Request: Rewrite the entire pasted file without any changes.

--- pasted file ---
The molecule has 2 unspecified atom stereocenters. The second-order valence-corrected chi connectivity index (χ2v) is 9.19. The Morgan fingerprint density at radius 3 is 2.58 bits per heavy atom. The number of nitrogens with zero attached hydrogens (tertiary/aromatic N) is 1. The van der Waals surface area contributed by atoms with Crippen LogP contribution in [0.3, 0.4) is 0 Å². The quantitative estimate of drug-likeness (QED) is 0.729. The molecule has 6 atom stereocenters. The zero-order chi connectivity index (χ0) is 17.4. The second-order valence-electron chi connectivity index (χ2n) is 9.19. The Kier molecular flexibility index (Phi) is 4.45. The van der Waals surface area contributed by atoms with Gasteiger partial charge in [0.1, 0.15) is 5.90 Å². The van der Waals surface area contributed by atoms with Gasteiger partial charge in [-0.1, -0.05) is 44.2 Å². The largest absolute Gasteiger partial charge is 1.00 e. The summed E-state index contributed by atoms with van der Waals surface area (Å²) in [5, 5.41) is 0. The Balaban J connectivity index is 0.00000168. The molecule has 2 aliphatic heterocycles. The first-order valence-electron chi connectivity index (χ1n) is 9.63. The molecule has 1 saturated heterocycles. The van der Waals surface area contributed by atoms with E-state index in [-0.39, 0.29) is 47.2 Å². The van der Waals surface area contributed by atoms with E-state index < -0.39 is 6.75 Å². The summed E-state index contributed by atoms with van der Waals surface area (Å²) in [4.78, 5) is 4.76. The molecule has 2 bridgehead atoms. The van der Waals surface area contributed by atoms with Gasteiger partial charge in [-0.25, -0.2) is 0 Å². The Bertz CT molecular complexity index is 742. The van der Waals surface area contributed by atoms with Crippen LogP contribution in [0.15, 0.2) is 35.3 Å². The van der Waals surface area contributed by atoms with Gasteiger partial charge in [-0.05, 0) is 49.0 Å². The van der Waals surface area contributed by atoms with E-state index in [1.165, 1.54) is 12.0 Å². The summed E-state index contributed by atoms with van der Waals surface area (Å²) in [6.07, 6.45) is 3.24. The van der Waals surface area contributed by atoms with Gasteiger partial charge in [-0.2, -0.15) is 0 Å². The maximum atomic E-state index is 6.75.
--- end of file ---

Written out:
The molecule has 2 unspecified atom stereocenters. The second-order valence-corrected chi connectivity index (χ2v) is 9.19. The Morgan fingerprint density at radius 3 is 2.58 bits per heavy atom. The number of nitrogens with zero attached hydrogens (tertiary/aromatic N) is 1. The van der Waals surface area contributed by atoms with Crippen LogP contribution in [0.3, 0.4) is 0 Å². The quantitative estimate of drug-likeness (QED) is 0.729. The molecule has 6 atom stereocenters. The zero-order chi connectivity index (χ0) is 17.4. The second-order valence-electron chi connectivity index (χ2n) is 9.19. The Kier molecular flexibility index (Phi) is 4.45. The van der Waals surface area contributed by atoms with Gasteiger partial charge in [0.1, 0.15) is 5.90 Å². The van der Waals surface area contributed by atoms with Gasteiger partial charge in [-0.1, -0.05) is 44.2 Å². The largest absolute Gasteiger partial charge is 1.00 e. The summed E-state index contributed by atoms with van der Waals surface area (Å²) in [5, 5.41) is 0. The Balaban J connectivity index is 0.00000168. The molecule has 2 aliphatic heterocycles. The first-order valence-electron chi connectivity index (χ1n) is 9.63. The molecule has 1 saturated heterocycles. The van der Waals surface area contributed by atoms with E-state index in [-0.39, 0.29) is 47.2 Å². The van der Waals surface area contributed by atoms with E-state index < -0.39 is 6.75 Å². The summed E-state index contributed by atoms with van der Waals surface area (Å²) in [4.78, 5) is 4.76. The molecule has 2 bridgehead atoms. The van der Waals surface area contributed by atoms with Gasteiger partial charge in [-0.25, -0.2) is 0 Å². The Bertz CT molecular complexity index is 742. The van der Waals surface area contributed by atoms with Crippen LogP contribution in [0.15, 0.2) is 35.3 Å². The van der Waals surface area contributed by atoms with Gasteiger partial charge in [-0.05, 0) is 49.0 Å². The van der Waals surface area contributed by atoms with E-state index in [1.165, 1.54) is 12.0 Å². The summed E-state index contributed by atoms with van der Waals surface area (Å²) in [6.07, 6.45) is 3.24. The van der Waals surface area contributed by atoms with Gasteiger partial charge in [-0.2, -0.15) is 0 Å². The maximum atomic E-state index is 6.75.